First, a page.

Harnessing Emerging Technologies
for Disaster Risk Reduction

WMO is seeking to drive digital transformation by exploring the use of emerging technologies such as Artificial Intelligence (AI), drones, Metaverse, Digital Twins, Internet of Things (IoT) and others in the hydrological domain. Over the last two decades, disasters have claimed nearly 1.23 million lives, impacted livelihoods and cumulated trillions in economic losses, resulting in the destabilization of the socioeconomic fabric of many countries and regions. Floods have doubled in frequency over the last 20 years, becoming the one of the most frequent causes of disaster. The resulting loss of human lives and extensive damages are bringing about long-term and far-reaching changes to economies and migration patterns. The recent floods in Libya, Pakistan and Germany offer examples of the devastation. Droughts, on the other hand, are slow onset events with impacts that become visible over time: aggravating poverty and hunger while also affecting ecosystems in the long-term through desertification, biodiversity loss and wildfires. The Drought in Numbers report notes that more than half a million lives were lost due to droughts between 1970 and 2019. WMO recognizes that the emergence of frontier technologies could have a transformational impact flood and drought disaster risk management.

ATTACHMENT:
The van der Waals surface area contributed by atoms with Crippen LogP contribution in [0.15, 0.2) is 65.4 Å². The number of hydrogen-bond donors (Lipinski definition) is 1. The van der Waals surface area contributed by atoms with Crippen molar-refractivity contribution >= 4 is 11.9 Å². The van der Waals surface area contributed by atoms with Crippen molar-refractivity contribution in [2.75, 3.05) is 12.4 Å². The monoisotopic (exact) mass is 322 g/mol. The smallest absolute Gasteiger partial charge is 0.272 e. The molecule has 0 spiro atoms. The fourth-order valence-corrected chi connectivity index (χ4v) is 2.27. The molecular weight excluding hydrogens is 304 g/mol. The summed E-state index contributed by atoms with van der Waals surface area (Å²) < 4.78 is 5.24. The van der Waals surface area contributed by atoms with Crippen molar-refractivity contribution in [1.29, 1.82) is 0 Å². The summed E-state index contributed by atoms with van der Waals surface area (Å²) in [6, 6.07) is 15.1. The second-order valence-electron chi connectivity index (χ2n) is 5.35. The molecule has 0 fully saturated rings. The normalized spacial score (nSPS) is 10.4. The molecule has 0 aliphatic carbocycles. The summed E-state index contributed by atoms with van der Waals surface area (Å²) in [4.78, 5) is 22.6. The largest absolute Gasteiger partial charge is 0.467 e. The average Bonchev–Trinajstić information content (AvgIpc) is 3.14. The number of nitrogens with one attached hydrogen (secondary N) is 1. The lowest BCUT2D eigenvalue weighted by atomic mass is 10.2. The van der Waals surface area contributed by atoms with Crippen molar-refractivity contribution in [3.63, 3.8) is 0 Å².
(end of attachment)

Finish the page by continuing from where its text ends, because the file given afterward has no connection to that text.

The Focus Group on AI for Natural Disaster Management, a collaborative effort between WMO, International Telecommunication Union (ITU), and United Nations Environment Programme (UNEP), has been instrumental in exploring the potential of Artificial Intelligence (AI) in predicting and supporting disaster risk reduction efforts. MedEWSA (Mediterranean and pan-European forecast and Early Warning Systems for natural hazards), one the projects of the Focus Group, leverages AI for early warning and risk analysis to enhance resilience in the face of disasters.

Early Warning Systems (EWSs) are vital to reduce and mitigate the adverse impacts of natural hazards such as floods and drought. However, the onset of climate change is disturbing existing weather patterns and exacerbating extreme phenomena, leading to longer, more intense dry periods and increases in the frequency of severe floods. This poses a challenge to the existing EWSs in terms of detecting these hazards and their impacts. But emerging technologies can play crucial role in strengthening the four pillars of the Early Warnings For All initiatives: disaster risk knowledge, observations and forecasting, dissemination and communication, and preparedness and response.

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